To describe a voyage across the North Atlantic, its dangers, and what it means in flesh and blood to the man on the bridge, will necessitate going into details which it is impossible for the general traveling public to know about unless told by one behind the scenes.
Let us take an ordinary summer voyage, say in the month of June or July, from Liverpool or Southampton. Let the ship be one of the flyers or one of the fast intermediate boats, conditions being about the same in both. After leaving port, the vessel's course takes her close to the land and its outlying dangers, through waters crowded with shipping. The master is not required to be on the bridge after his vessel is clear of harbor, therefore she is handed over to the officer of the watch. Except when rounding headlands, approaching harbor, or during fog, the master rarely mounts the bridge at all; everything is left in charge of the officer of the watch. There is no risk in this if the officer has had a sufficient amount of sleep. But does the officer in charge always get sufficient sleep to act quickly for the benefit and safety of those whose lives are in his keeping?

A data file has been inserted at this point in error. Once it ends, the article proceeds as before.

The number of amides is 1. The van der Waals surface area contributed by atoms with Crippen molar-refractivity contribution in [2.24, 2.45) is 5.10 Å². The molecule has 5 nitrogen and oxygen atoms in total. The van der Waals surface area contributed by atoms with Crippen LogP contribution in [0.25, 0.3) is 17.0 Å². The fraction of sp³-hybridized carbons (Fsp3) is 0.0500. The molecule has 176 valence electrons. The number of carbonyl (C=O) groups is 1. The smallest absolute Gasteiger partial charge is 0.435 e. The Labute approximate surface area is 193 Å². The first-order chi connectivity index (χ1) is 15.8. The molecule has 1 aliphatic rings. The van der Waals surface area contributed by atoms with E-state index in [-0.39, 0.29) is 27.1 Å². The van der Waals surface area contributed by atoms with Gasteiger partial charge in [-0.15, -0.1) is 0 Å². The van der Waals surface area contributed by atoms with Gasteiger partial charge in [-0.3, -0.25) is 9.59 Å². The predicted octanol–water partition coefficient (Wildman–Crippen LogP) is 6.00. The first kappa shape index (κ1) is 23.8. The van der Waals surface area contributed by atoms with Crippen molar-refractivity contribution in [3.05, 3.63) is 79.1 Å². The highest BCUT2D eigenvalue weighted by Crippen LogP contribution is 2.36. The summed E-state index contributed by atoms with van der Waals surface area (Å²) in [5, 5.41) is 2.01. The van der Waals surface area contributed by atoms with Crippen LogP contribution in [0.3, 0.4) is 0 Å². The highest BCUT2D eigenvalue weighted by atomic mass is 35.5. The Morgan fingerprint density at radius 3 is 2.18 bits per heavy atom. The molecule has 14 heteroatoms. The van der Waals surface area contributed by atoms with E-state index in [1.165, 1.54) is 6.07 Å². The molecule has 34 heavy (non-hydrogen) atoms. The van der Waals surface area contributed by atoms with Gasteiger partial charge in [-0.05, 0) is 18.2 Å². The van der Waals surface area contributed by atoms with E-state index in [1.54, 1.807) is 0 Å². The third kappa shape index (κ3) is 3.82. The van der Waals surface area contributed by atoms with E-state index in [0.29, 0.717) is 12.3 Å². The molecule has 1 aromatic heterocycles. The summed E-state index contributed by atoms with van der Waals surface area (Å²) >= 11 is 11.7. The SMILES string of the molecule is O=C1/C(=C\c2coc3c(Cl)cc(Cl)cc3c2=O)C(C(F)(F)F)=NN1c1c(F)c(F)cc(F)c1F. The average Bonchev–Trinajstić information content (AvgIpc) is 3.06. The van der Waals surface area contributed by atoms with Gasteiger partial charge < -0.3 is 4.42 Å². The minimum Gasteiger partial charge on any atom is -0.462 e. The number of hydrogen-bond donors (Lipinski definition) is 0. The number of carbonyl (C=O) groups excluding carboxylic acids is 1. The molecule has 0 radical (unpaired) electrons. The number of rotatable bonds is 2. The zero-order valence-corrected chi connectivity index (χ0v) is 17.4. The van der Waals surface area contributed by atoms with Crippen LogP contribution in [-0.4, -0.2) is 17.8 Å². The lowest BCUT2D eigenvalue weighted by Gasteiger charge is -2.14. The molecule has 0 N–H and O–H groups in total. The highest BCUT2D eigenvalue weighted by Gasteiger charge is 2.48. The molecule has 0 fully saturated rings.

I answer, emphatically, "No." At times he is no more fit to be left in charge than is a lunatic; and a moment's delay, a wrong order, or the slightest let-up in his vigilance, is often all that is required to send both the liner and its freight of between three and four thousand souls to the bottom. Take, for example, a liner leaving Liverpool for New York. Before the saloon passengers embark, the vessel must be brought from dock to the embarking-stage. The usual time for arriving at the stage is between 2.30 and 3 p. M. Now, during the periods of high water, because of the tidal docks, it is impossible for a ship to leave dock at high tide and arrive at the stage at her appointed time. Our vessel, if her appointed time coincides with high tide, must therefore leave dock on the previous morning tide, say between 2 and 3 A.M. Here is where the hardship comes in. On the day of leaving dock, officers must be aboard their ship to receive mails, baggage, and specie, and also to get her ready for sea. They will probably leave for home about 5 p. M., but they must be aboard again the same night somewhere about 11 p. M., to bring the ship from her dock through the tidal basin to her anchorage in the river. Anchor-watches will then have to be kept. At 7 o'clock the crew 'join up,' and from then until it is time to embark steerage passengers by tender, the officers will be busy attending to their various duties. About 2 p. M. the anchor will be hove up and the liner brought alongside the embarking-stage. At the stage the officers must stand at the gangways until all passengers are aboard and the gangways landed.